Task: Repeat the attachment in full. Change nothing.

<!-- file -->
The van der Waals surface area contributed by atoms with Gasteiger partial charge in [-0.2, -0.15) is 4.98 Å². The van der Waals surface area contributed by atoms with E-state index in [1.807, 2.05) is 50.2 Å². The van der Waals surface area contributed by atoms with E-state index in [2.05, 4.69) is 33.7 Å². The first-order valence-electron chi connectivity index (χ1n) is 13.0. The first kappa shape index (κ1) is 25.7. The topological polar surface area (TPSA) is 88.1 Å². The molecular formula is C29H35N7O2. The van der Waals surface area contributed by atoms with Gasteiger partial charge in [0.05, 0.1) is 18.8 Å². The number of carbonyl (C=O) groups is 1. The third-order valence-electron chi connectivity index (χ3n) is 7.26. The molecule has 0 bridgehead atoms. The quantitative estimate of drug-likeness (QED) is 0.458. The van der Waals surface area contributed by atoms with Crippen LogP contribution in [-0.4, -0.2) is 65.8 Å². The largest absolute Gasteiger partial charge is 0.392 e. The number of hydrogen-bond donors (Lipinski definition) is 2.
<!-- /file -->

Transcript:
The van der Waals surface area contributed by atoms with Gasteiger partial charge in [-0.2, -0.15) is 4.98 Å². The van der Waals surface area contributed by atoms with E-state index in [1.807, 2.05) is 50.2 Å². The van der Waals surface area contributed by atoms with E-state index in [2.05, 4.69) is 33.7 Å². The first-order valence-electron chi connectivity index (χ1n) is 13.0. The first kappa shape index (κ1) is 25.7. The topological polar surface area (TPSA) is 88.1 Å². The molecular formula is C29H35N7O2. The van der Waals surface area contributed by atoms with Gasteiger partial charge in [0.05, 0.1) is 18.8 Å². The number of carbonyl (C=O) groups is 1. The third-order valence-electron chi connectivity index (χ3n) is 7.26. The molecule has 0 bridgehead atoms. The quantitative estimate of drug-likeness (QED) is 0.458. The van der Waals surface area contributed by atoms with Crippen LogP contribution in [-0.4, -0.2) is 65.8 Å². The largest absolute Gasteiger partial charge is 0.392 e. The number of hydrogen-bond donors (Lipinski definition) is 2.